INTRODUCTION TO MEN'S 80s FASHION TRENDS
Men's Fashion bloomed in the 80s, producing some of the most coveted silhouettes we see today. The decade saw new attitudes towards mens styling develop, from razor edge tailoring to bouffant hairdos. Read on as Truss explores everything Mens 80s Fashion and answers the questions: What did men wear in the 80s? What are the key 80s fashion brands that defined the era? What styles were popular in the 80s? And, ultimately how fashionable men dressed in the 80s.
MEN'S STYLE IN THE 80s
Excess, playfulness and sleek sexiness made the 1980s one of fashion's greatest eras for men's style. Menswear trends embraced new flattering proportions, bolder colour choices and the tropes of subcultures and classic characters.
Giani Versace, Hugo Boss and Giorgio Armani are menswear brands which dominated the tailoring scene in the 80s with more generous silhouettes and the offer of life well designed for all.
The Romanticism of the midwest cowboy saturated men's fashion in the 80s, due to a generation of men raised on spaghetti westerns, and John Travolta’s 1980 Romance Drama ‘Urban Cowboy’ influencing the mainstream. Levi’s and Diesel Jeans with Cuban-heeled boots were a common sight amongst casual dressers as well as fantastic western yolked shirts (a look that Raf Simons borrowed for his Calvin Klein 205w39nyc line in the late 2010s ).
NOTABLE MEN'S 80s FASHION BRANDS
Gianfranco Ferré and Missoni are Italian fashion houses which shared the casual elevated look we so often associate with Giorgio Armani during the 1980s. Missoni was famous for its colourful knitwear designs at the time, and both brands were producers of sleek formal menswear.
The 1980s saw the Japanese designer Rei Kawakubo’s Comme Des Garcons brand reshape menswear. In 1984 the Comme Des Garcons Homme Plus subline was initiated, offering 80s men more experimental oversized cuts.
The English designer Vivienne Westwood famously showed her first runway collection ‘Pirates’ in 1981. Designer Katherin Hamnett was a contemporary of Westwood, famous for her slogan t-shirts, and minimalist utilitarian bomber jackets in leather and denim amongst. Both designers developed an anti-authoritarian military aestheric in 80s era menswear.
Stone Island and C.P Company are the brainchild of renowned Italian sportswear designer Massimo Osti. The brands satisfied a Surge in demand for technical sportswear for casual dressing during the 80s, with their Tela Stella and Marina jackets.
80s MEN'S TROUSERS
Generally, a straight trouser silhouette was the order of the day for men’s fashion in the 80s, although a diversity of cuts – due to the array of subcultural movements of the time and a plethora of musical influences – meant that slim, spray-on, and wide silhouettes were also popular.
The birth of MTV had a significant impact on men's fashion in the 80s, especially on the younger generation for whom clubbing and queer culture was a key source of inspiration. The Baggy parachute pant style by Marithe Francois Girbaud is a key example of the type of trousers that MTV artists wore.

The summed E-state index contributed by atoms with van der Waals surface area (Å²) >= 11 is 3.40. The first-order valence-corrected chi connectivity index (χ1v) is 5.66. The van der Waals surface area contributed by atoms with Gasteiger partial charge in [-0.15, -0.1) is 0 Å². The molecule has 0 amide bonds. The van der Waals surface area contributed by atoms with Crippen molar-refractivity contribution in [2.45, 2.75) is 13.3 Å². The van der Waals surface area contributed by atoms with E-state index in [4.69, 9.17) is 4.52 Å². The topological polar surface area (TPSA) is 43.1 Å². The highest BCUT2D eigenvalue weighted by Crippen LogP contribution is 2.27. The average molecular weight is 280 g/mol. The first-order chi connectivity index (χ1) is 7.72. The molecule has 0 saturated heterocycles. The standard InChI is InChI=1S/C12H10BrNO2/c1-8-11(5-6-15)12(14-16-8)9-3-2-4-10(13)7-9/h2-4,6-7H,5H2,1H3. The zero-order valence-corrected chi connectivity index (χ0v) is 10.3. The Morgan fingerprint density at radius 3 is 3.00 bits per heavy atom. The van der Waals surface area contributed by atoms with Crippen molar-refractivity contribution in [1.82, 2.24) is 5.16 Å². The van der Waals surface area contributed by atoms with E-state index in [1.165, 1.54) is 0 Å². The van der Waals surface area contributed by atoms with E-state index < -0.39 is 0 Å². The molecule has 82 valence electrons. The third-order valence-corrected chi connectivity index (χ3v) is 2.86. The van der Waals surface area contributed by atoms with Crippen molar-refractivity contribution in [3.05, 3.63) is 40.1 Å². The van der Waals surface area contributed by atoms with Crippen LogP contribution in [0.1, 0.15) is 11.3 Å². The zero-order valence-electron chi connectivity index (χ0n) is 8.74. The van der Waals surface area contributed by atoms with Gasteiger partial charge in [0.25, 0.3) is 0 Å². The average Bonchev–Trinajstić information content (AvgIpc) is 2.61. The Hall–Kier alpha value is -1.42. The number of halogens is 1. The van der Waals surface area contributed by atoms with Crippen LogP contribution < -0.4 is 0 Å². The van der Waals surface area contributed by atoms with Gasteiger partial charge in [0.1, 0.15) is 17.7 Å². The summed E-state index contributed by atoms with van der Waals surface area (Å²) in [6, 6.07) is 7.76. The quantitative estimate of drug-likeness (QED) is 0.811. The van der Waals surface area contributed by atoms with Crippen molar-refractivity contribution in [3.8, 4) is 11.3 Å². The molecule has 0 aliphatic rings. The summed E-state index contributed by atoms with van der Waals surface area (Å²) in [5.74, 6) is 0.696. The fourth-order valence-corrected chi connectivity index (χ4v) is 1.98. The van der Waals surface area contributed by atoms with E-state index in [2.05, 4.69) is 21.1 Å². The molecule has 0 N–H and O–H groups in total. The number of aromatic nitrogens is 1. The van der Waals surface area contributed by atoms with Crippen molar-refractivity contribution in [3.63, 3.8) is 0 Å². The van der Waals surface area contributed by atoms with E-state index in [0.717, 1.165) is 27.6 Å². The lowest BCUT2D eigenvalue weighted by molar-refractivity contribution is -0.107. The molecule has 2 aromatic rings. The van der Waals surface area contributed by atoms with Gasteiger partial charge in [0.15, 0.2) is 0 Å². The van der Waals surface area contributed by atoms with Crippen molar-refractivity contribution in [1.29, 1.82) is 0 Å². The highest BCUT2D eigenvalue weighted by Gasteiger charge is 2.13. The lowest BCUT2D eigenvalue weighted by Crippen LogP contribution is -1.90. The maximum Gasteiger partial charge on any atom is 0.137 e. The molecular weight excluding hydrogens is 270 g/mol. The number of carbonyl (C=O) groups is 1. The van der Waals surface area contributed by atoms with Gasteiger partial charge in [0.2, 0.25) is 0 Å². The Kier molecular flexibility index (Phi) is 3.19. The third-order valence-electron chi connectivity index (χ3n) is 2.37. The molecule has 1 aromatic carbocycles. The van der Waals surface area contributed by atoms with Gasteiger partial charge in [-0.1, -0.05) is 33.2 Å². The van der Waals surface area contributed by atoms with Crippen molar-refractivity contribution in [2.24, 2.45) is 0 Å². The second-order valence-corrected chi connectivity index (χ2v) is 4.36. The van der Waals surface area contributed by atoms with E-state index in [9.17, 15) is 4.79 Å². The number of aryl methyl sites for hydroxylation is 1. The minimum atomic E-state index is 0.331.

Wide front pleated chinos were a popular everyday trouser, with their cut borrowed from Zoot Suits and Oxford bags. Ralph Lauren, Tommy Hilfiger and Gap cornered the preppy style, with more avante-garde offerings from Comme Des Garcons.
Mick Jagger made a case for spray-on jeans, and tight-fitting leather trousers, for which Milanese house Fiorucci would be the first port of call.
Vivienne Westwood was the go-to designer for 80s Men's punk fashion. Her famous gingham bondage trousers are the quintessential punk trousers, along with tight ripped jeans and leather trousers.
80s MEN'S JEANS
Diesel, Calvin Klein, Versace and Girbaud dominated the men's designer jeans market throughout the 80s era of fashion. In 2016 Dr Anne Reimers, Fashion Theorist and a Senior Lecturer in Cultural and Historical Studies, wrote that “The 1980s were also the era of designer jeans. Sexualized advertising campaigns were employed to convince consumers that they should pay more for a garment that had previously been a cheap staple of the American wardrobe, and Calvin Klein was at the forefront of this marketing revolution from the beginning,” in her article on the icon Brooke Shields.
Straight cuts were standard, with Levi’s 501 and 505 cut denim Jeans commonplace, paired with a tucked-in shirt and boots. Skinnier cuts were worn by fans of Rock, Glam Rock and Punk music, emulating the stars Mick Jagger and Marc Bolan.
Diesel’s 1980s ‘Modern Basics’ focused on “cut, quality and comfort”, with relaxed workwear cut designed to emulate the denim worn by modern cowboys and American labourers working out on the oil rigs.
The 80s marked a time of sartorial experimentation with denim which would go on to flourish in the 90s.
80s MEN'S JACKETS
Bomber Jackets were a huge trend in 80s men's fashion. The B-15 and MA-1 jackets by Avirex were made popular by the release of TopGun, and are a classic widely available garment today which have inspired the likes of Vetements and Raf Simons. Japanese designer Issey Miyake became as synonymous with the Bomber Jacket during the 80s as with his revolutionary pleats. Issey Skyline, a one-off collection to promote the 1981 release of the Nissan Skyline R30, produced iconic asymmetric bomber jackets in satin and leather.
Denim truckers and Leather Jackets were made popular by silver-screen stars and celebrities during the 80s, found in more casual rocker styles and conversely sartorial silhouettes.
The Paninaro were an Italian subculture whose 80s fashion sense blueprinted modern casual style. With a propensity for ski-wear, Moncler Puffer jackets and Stone Island technical hooded jackets were a common sight amongst the Paninaro.
80s MEN'S SUITS
A Giorgio Armani suit was the pinnacle of men's tailoring in the 80s, with its enlarged proportions, relaxed fit and casual elegance. High-waisted trousers cut wide with pleated fronts are now characteristically 80s. The 1980 crime drama American Gigolo, starring Richard Gere, was costumed by Armani totally.